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Editorial: It’s OK to not be OK, but don’t suffer alone

Editor’s note: Watch a panel discussion about this editorial.

When 23-year-old tennis superstar Naomi Osaka decided to forgo a postgame press conference mandated by the French Open, controversy quickly followed. Osaka cited depression and anxiety as the reason for her absence. French Open officials responded with a $15,000 fine. Osaka withdrew from the tournament, forfeiting her chance at a championship.

In just a short period of time, we all have been forced to deal with drastic and unexpected changes in our way of life.

The furor surrounding Osaka’s decision highlights an issue with which many faithful Christians have long wrestled: mental health. The global pandemic of 2020 and its resulting fallout have pushed mental health to become a major topic of discussion within churches.

In just a short period of time, we all have been forced to deal with drastic and unexpected changes in our way of life. The inability to worship in person, isolation from friends, family and co-workers and immense grief experienced from the loss of loved ones have only added to the already difficult struggle.

Children have not been spared. Kids and young teens have endured isolation from friends and activities, all while adapting to virtual school and wearing masks.

Is it even possible that our mental state has not been impacted?

Unfortunately, far too many Christians needlessly feel guilt, shame and embarrassment for experiencing mental stress, anxiety and depression. The moment they need their brothers and sisters most, Christians often face criticism and judgment instead. Their illness is dismissed by others — perhaps even themselves — as a “lack of faith.” As a result, Christians needing loving support choose to refrain from seeking help and are left suffering in silence.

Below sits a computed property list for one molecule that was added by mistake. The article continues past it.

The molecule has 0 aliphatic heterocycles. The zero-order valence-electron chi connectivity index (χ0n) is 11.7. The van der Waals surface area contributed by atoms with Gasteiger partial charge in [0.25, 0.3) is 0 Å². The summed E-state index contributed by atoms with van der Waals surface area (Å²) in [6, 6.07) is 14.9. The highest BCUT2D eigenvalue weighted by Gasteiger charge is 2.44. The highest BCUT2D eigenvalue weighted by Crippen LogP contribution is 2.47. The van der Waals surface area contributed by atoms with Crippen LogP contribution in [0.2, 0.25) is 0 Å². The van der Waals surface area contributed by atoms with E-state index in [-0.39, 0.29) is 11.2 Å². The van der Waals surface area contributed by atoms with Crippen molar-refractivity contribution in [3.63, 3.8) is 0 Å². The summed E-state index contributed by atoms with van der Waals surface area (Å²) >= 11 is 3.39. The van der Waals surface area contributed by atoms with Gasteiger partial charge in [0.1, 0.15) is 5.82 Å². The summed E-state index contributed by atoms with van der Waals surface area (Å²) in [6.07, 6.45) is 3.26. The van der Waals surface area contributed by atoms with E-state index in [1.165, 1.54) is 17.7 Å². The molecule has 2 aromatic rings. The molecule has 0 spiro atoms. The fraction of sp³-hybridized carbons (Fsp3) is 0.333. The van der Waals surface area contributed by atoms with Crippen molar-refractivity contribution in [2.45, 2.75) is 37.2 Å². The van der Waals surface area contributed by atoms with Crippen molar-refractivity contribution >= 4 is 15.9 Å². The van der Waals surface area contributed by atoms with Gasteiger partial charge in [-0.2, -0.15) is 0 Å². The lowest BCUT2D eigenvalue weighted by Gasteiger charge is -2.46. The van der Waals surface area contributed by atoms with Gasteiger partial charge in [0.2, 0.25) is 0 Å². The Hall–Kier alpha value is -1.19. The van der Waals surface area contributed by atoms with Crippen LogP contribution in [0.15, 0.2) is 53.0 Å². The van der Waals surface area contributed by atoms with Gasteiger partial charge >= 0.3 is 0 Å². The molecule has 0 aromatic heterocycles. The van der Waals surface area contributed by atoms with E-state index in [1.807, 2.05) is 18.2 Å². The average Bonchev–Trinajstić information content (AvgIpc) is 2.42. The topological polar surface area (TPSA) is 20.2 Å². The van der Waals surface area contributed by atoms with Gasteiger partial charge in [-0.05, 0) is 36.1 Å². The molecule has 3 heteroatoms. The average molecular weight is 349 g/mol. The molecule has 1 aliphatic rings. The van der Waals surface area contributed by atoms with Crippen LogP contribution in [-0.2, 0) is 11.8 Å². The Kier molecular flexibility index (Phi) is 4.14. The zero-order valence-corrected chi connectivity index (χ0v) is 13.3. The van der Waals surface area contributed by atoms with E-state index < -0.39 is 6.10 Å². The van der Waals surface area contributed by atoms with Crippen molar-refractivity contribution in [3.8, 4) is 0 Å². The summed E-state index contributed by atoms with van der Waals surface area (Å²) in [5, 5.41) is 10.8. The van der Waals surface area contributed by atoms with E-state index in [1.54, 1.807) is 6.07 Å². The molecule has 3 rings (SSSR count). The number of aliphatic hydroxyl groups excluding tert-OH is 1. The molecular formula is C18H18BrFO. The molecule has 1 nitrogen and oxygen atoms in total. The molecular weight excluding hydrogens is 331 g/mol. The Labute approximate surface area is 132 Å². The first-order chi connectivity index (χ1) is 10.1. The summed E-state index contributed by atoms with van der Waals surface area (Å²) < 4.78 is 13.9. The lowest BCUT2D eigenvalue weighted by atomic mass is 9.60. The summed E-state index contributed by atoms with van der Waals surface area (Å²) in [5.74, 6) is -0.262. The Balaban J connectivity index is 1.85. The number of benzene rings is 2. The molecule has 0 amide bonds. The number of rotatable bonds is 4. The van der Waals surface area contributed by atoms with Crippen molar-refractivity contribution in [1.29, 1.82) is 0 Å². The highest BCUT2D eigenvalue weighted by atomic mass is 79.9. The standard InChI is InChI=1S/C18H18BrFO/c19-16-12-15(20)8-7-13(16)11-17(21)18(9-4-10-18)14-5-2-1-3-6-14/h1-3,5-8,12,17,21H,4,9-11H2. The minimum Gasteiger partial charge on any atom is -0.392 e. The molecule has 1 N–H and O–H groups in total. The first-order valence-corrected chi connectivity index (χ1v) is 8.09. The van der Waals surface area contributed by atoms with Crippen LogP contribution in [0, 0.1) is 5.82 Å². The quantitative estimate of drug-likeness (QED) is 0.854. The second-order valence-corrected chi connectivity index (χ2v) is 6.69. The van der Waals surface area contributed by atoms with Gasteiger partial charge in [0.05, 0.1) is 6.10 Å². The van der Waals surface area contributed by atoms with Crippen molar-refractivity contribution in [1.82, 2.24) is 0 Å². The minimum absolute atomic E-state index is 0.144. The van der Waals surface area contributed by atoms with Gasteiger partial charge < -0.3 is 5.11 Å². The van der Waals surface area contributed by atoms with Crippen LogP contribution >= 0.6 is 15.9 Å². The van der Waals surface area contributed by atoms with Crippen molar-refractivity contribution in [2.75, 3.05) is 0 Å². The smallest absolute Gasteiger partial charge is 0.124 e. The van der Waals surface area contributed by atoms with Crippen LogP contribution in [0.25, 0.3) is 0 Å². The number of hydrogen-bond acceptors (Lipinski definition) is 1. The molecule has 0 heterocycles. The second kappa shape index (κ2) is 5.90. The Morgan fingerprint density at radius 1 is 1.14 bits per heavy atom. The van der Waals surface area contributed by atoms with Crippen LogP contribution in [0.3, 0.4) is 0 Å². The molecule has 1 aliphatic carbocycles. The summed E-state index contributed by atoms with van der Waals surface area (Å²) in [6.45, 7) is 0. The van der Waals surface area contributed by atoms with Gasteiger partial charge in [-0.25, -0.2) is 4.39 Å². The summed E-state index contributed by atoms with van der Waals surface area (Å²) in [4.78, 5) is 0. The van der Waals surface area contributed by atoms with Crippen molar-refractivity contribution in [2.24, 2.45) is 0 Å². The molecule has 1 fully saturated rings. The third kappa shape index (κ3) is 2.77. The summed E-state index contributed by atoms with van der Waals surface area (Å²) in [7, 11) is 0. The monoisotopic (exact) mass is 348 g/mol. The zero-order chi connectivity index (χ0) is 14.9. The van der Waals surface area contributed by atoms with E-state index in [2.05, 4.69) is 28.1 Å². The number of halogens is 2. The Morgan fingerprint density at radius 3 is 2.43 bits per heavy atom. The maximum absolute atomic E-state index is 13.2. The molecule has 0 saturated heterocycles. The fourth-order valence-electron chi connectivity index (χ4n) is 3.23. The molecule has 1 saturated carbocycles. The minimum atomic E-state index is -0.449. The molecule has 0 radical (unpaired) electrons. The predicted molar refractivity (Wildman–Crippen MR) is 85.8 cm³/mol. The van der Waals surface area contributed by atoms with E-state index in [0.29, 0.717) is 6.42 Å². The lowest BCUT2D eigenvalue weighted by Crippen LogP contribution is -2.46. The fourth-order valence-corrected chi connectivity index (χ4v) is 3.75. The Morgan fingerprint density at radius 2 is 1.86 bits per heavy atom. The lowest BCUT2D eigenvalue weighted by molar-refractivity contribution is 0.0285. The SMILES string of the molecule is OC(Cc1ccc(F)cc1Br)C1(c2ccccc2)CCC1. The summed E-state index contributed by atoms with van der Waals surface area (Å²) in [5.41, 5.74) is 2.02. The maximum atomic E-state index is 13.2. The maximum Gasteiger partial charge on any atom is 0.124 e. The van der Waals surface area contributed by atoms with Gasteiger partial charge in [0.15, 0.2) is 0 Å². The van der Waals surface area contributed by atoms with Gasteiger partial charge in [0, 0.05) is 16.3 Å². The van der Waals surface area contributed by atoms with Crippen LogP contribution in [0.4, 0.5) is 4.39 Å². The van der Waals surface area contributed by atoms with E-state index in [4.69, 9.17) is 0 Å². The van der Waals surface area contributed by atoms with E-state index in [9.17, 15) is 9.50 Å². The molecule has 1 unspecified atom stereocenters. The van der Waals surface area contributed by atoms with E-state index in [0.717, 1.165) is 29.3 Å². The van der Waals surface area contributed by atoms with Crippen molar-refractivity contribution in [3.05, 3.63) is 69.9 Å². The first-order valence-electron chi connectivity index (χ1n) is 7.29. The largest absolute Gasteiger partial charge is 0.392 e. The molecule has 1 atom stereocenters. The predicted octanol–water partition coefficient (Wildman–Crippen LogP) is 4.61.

Scripture is filled with people of great faith who found themselves suffering stress, anxiety and depression. Moses felt helpless and rejected. Naomi felt despair. David wished for death in place of his son. Elijah felt alone and afraid. Job regretted his own birth.

The same apostle who taught others to “be anxious about nothing” and to “make your requests known to God” (Philippians 4:6) described a time when he and his missionary companions felt “so utterly burdened beyond our strength that we despaired of life itself” (2 Corinthians 1:8).

Even Jesus experienced deep emotional turmoil and anguish. Three times he pleaded for God to remove the cup of suffering he was destined to drink. But Jesus was not alone as he struggled.

As he talked to the Father, his inner circle of Peter, James and John sat nearby (Matthew 26:36-46). Though they slept, Jesus kept his closest friends within reach at this most critical moment. If Jesus wanted them close, how much more do we need a support system in our anguish?

In our own moments of despair, we must take our cares and worries to God (1 Peter 5:7). The book of Psalms is filled with hymns and prayers spoken to God, in faith, out of deep despair.

Asking for help or seeking professional counseling is a sign of strength, not weakness.

“Why have you forsaken me?” (Psalm 22), and “Why do you hide your face?” (Psalm 44:24) are just two examples reflecting the despair and anxiety felt by people of faith. They also echo the sense of confusion felt by many Christians today. These words were not an abandonment of faith but a tenacious attempt by believers at holding on to faith. In his own moment of despair, Jesus repeated these words as he cast his cares on God.

We must not allow anyone to suffer alone. God expects his body to “love one another” (John 13:34-35) and “bear one another’s burdens” (Galatians 6:2). This takes time and patience with each other. It also requires us to pray for, support and encourage each other.

Asking for help or seeking professional counseling is a sign of strength, not weakness. It is the faithful thing to do.

Instead of questioning our fellow brother or sister’s commitment to faith, let us be mindful that each of us has been stretched and challenged during this exceedingly difficult year and beyond.

Extend grace to someone. Be compassionate toward their hurt. Look for ways to help. When all else fails, ask, “How may I help?”

Remember, we are all in this together. You are not alone in your pain. — Trindi Mitchell and John Edmerson, for the Editorial Board

Filed under: anxiety Christians Church of Christ depression Editorial Mental Health Opinion

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